It’s leaves that tend to take center stage in autumn, even in California. Grapevines, Boston ivy and liquid amber trees all turn brilliant colors with the season, while still other plants bear bright fruit or berries.
But some of us — perhaps even most of us — would like to see some flowers bloom in the fall, too.
It’s not an impossible request. There’s always something in bloom, no matter what month it is, and a well-planned garden should always have some seasonal color. With a few well-considered plantings, you can have all the flowers you want well into the latter part of the year.
Steven Popp, owner of Green Tiger Nursery in Prunedale, California, points out that by selecting the right plants, you can get two blossoming times for the price of one.
“There are hybrid rose species that will rebloom in fall, and double-blooming bearded iris,” said Popp.
The other happy circumstance for gardeners in coastal California is that our mild climate encourages a longer-than-normal blooming period, says landscape contractor and designer Rose Bruno, founder of Terra Bella Landscape Design & Installation in Carmel, California.
In fact, some fall bloomers are notable for their saturated, eye-catching color – no shrinking violets here. Bougainvillea, a subtropical vine with cascades of pink, magenta or red flowers, often blooms even more extravagantly come fall, when the fog retreats and the weather warms up.
Bruno suggests two South African natives for reliable fall color – lion’s tail, with multiple orange flowers on tall spikes, and gazania, often sold as an annual in nurseries here but happily overwintering on California’s Central Coast.
Popp says numerous species of ornamental sage bloom well into autumn, particularly cultivars of Salvia greggii, which come in many different colors, and Salvia spathacea, commonly known as hummingbird sage.
Other fall-blooming natives are yarrow, available in white, yellow, pink, red and terracotta shades; beach aster, which has lavender daisy-like flowers; and California buckwheat, a sprawling shrub. Popp notes that all three of these will attract beneficial insects to the garden.
Common sights around the Central Coast are bottlebrush, an Australian native that is widely planted here for its tolerance of drought and poor soil, and Amaryllis belladonna, also known as naked ladies. This unusual plant puts out leaves in the spring which die back, and then leaveless blooms in the fall; drifts of the pink trumpet-shaped flowers can be seen along many local roads.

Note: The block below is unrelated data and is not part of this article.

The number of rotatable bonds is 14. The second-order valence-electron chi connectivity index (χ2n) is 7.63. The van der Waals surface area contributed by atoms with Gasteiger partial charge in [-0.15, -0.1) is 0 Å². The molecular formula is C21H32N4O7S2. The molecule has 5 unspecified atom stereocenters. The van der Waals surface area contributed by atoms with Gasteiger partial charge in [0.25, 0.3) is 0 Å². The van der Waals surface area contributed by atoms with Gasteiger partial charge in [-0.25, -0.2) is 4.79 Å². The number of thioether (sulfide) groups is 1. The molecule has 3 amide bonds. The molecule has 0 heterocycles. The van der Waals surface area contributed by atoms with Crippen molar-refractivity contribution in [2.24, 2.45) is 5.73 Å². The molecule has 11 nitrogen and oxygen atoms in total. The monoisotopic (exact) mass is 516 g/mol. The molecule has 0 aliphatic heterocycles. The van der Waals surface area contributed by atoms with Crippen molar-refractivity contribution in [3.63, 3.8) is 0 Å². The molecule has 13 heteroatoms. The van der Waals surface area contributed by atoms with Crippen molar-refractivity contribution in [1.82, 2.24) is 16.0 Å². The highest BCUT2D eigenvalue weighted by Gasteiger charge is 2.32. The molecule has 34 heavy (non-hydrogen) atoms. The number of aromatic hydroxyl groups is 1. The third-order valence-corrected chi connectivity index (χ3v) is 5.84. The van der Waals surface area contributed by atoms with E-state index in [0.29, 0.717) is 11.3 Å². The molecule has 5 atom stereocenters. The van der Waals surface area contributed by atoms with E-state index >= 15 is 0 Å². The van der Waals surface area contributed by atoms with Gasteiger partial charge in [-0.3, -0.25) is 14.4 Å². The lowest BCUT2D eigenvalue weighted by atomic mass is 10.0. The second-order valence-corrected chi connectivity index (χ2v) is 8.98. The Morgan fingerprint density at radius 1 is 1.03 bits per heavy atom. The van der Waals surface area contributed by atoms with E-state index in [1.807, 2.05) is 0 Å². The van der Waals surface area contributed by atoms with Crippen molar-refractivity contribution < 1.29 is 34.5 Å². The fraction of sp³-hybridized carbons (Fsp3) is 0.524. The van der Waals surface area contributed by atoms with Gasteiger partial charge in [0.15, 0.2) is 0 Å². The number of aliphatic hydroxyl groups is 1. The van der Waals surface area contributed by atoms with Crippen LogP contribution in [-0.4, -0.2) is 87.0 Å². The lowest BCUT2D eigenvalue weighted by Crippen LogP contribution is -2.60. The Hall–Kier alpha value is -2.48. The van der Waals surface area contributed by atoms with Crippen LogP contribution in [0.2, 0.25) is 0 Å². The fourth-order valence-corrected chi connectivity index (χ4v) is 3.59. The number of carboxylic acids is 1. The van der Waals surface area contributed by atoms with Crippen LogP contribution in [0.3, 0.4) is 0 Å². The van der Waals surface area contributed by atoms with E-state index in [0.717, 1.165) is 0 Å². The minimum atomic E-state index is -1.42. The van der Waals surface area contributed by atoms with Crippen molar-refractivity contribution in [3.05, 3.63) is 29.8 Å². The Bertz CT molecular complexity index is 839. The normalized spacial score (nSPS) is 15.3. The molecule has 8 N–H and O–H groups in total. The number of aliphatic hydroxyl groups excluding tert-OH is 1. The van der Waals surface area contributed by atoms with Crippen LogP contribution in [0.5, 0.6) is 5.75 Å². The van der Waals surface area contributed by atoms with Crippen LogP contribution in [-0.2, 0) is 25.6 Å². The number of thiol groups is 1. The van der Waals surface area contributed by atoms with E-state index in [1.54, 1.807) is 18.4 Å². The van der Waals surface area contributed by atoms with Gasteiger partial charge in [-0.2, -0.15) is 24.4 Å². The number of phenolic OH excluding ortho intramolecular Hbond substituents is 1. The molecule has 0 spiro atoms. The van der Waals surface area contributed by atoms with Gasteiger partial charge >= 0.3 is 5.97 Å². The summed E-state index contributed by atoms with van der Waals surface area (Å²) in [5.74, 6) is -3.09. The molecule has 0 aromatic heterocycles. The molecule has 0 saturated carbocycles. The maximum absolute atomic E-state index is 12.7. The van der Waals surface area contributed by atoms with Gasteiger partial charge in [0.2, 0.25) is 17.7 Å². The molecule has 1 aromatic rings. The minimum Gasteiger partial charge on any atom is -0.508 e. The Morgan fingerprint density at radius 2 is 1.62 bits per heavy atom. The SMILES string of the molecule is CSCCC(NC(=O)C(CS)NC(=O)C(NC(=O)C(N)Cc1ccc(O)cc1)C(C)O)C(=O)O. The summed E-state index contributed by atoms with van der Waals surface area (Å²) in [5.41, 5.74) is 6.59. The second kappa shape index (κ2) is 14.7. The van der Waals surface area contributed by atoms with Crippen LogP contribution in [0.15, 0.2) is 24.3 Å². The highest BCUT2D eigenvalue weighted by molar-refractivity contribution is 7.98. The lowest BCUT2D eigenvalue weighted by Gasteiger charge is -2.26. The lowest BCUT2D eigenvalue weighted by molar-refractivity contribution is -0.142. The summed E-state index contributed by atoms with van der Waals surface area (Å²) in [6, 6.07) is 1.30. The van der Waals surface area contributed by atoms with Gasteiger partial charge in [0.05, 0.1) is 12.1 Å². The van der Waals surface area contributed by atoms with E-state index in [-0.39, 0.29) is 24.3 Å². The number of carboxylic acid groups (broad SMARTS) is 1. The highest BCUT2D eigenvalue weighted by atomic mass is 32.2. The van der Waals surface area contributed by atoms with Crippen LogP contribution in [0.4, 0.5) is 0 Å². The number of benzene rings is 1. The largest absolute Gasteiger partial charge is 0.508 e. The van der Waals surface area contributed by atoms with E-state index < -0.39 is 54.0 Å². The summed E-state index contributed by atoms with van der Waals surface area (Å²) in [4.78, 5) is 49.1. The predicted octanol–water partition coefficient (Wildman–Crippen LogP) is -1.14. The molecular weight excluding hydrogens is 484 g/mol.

Marigolds, native to Central America, also light up the garden this time of year. Popp suggests Copper Canyon marigold (Tagetes lemmonii), a shrubby perennial with yellow flowers and bronze foliage. Bruno also likes strawflowers and coral bells for colorful displays in the garden.
Tropical plants like hibiscus prefer warmer fall weather and will respond with extra blossoms, and fuchsias will do likewise. California fuchsia (Epilobium canum), a native, is also a fall bloomer.
Varieties of succulents also send out blossoms this time of year. Popp suggests a sedum called “Autumn Joy,” which attracts insects and butterflies with its red or pink flowers, and Sedum telephium “Matrona,” which has a purplish cast to its leaves as well as bright pink flowers.
Some fun additions to the fall garden are red hot poker plants, which send up red, orange or yellow orange flower spikes, and society garlic, a cousin to the edible herb, which has grassy leaves and lavender blossoms. Another flowering shrub that gets attention in the fall is plumbago, which produces a profusion of pretty light blue flowers.
If some of these plants are hard to find, never fear. Local nurseries typically carry zinnias, an annual that comes in a wide variety of colors, and chysanthemums, another old reliable for the garden.
Interviews with Steven Popp and Rose Bruno, August 2013